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NTSB: Bird strike may have preceded fatal helicopter crash

  • Story Highlights
  • Initial exam found no evidence of a bird strike
  • Remains of hawk, small feather parts were found later
  • The crash killed eight of the nine people aboard
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(CNN) -- The National Transportation Safety Board said Monday that a bird strike may have preceded the January 4 crash of a Sikorsky helicopter near Morgan City, Louisiana.

The crash killed eight of the nine people aboard.

Though a bird specialist's initial visual examination found no evidence of a bird strike, DNA testing of a swab taken from the windscreen on the pilot's side of the Sikorsky S-76C++ helicopter found microscopic remains of a hawk, the NTSB said.

"The swab was taken from an area of the windscreen that exhibited concentric ring fractures," the NTSB said in a written statement. "Similar concentric rings were visible in the gel coat of the fuselage area just above the windscreen."

Last week, in a second examination of the wreckage, small feather parts were also found "under a right-side windscreen seal and in the folds of the right-side engine inlet filter," the statement said.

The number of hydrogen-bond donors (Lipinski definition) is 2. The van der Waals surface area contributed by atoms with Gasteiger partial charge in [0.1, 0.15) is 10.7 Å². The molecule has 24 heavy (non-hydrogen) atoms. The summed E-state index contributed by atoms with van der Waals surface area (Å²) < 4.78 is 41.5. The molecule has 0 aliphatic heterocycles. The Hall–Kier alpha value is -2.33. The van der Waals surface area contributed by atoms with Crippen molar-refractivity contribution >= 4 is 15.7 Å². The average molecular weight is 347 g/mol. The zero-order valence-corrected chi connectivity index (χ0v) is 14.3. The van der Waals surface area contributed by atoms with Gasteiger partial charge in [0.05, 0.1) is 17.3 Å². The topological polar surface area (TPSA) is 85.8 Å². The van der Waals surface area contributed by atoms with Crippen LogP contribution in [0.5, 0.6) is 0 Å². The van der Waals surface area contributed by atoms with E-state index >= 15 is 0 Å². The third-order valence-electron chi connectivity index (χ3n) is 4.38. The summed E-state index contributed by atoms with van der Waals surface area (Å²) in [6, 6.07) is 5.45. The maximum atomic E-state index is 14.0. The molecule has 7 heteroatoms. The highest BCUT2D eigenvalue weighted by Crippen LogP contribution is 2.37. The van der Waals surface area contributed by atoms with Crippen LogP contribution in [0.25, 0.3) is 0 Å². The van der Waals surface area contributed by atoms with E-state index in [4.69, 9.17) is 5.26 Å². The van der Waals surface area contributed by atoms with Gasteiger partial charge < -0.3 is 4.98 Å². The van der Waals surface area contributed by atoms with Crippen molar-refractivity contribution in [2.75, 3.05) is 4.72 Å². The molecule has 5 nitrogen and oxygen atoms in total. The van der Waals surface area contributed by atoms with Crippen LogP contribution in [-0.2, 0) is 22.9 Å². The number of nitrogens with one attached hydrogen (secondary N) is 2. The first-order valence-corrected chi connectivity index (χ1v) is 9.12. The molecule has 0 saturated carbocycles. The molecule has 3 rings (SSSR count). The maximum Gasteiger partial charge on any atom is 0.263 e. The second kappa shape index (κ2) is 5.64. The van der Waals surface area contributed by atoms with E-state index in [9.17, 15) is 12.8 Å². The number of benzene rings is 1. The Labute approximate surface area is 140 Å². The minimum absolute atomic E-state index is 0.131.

More swabs for bird remains were taken from other parts of the helicopter, which was operated by PHI Inc., it said.

The craft's original windscreens had been replaced by PHI about two years ago "as part of their normal procedures," the statement said.

They had been replaced for a second time about a year before the accident with a lighter-weight, acrylic windscreen that is approved by the Federal Aviation Administration, the statement said.

Further investigations into possible scenarios that could have led to the crash are planned, it said.

Birds are a known hazard to flyers. The NTSB reported two weeks ago that it was Canada geese in both engines that forced US Airways Flight 1549 to ditch into the Hudson River last month.

The flight crew of the Airbus A320 put the plane down gently on the river after the bird ingestion caused both engines to lose power. All 155 people aboard survived.

Investigators said bird remains -- called snarge -- were found in both turbofan engines, which were certified in 1996 as able to withstand bird ingestion up to 4 pounds. Almost all adult Canada geese weigh more.

Investigators have not determined how many birds hit the jet's engines.

All About U.S. National Transportation Safety BoardFederal Aviation Administration

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